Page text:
The NCAA now has a little more pressure to change its rules for college athletes ahead of the 2021-22 seasons.
Florida Gov. Ron DeSantis announced Friday that he would be signing the state’s law allowing college athletes in Florida to receive endorsement and sponsorship money. That law will go into effect on July 1, 2021.
In his remarks announcing his signature on the bill that was previously approved by Florida’s legislature in an overwhelmingly bipartisan fashion, DeSantis promoted Florida’s college programs and highlighted how Florida schools could now be an even more attractive option for in-state students.
That added attractiveness is, of course, assuming that the NCAA doesn’t act before Florida’s law goes into effect. And given the NCAA’s push in recent months, that’s a very bold assumption.
Florida’s 2021 target date for the law is not new and was designed to both be ahead of the 2023 effective date of California’s name, image and likeness law and put pressure on the NCAA. And so far, the NCAA is responding to that pressure.
The NCAA’s board of governors said it would endorse sweeping changes to its current rules that prohibit athletes from making money off their own names and images and wanted those changes adopted in January 2021 for the 2021-22 school year. In its massive position shift, the working group tasked with examining the NCAA’s archaic laws said that social media was a driving factor in the change. If a regular student could make money as a social media influencer, why couldn’t an athlete?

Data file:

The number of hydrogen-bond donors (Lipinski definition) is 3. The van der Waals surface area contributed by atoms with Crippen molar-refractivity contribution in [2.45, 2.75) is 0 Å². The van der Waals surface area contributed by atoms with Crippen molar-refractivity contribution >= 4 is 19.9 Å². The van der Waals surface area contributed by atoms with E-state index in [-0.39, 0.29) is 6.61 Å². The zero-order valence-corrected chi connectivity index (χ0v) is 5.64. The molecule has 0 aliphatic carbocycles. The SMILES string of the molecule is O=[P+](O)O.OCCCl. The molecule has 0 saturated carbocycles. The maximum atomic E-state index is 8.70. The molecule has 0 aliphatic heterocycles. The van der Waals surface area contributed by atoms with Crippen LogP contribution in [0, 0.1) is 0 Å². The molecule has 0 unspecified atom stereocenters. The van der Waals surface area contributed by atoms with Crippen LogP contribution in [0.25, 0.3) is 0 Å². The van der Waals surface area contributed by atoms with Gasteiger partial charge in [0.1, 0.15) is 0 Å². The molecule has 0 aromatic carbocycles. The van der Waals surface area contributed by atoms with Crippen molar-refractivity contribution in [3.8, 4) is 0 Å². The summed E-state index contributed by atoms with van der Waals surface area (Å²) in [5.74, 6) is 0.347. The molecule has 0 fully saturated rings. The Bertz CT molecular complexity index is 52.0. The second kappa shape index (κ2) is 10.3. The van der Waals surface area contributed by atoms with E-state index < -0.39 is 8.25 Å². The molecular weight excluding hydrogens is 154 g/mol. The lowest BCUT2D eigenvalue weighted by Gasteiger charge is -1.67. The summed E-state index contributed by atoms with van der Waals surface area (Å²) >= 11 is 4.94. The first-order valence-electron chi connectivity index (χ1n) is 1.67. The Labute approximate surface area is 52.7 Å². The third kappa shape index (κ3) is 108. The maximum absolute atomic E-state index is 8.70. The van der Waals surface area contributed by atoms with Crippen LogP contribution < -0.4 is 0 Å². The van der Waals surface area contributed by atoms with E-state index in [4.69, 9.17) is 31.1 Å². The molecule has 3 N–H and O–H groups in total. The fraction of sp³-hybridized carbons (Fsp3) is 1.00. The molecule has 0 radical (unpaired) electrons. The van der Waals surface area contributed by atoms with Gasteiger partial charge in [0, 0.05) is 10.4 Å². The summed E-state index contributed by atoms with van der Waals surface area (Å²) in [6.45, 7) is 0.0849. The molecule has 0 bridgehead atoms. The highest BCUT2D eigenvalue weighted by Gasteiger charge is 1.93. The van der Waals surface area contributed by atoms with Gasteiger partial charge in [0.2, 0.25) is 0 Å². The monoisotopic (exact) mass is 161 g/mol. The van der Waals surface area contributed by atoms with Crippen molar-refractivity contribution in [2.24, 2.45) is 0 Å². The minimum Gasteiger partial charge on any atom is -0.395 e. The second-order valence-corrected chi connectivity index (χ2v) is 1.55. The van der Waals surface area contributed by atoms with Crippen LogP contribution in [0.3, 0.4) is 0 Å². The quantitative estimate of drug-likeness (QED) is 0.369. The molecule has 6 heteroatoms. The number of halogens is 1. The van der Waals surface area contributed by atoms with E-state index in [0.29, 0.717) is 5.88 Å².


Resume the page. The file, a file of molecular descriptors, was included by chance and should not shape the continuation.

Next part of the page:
But the NCAA has admitted that it needs some help in making those changes. An April call discussing the pending changes was simply an outline of what’s to come and was light on details. Though it was clear from the NCAA’s recommendations that it’s looking for federal help in governing college athletics.
A federal law could supersede state laws regarding name, image and likeness. The NCAA doesn’t want to navigate the subtleties in NIL laws from state to state and would prefer one overarching law that it can build its new set of rules upon. That’s why the Power Five conference commissioners sent a letter to Congress this spring regarding the changes they wanted to see in any federal legislation.
We’ll see if Congress takes that letter into consideration if and when it takes up the topic of college athlete compensation. Right now, with a pandemic and protests pushing to end systemic racism at the forefront of the national discussion, Congress has some massive legislative things on its plate.
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Nick Bromberg is a writer for Yahoo Sports.
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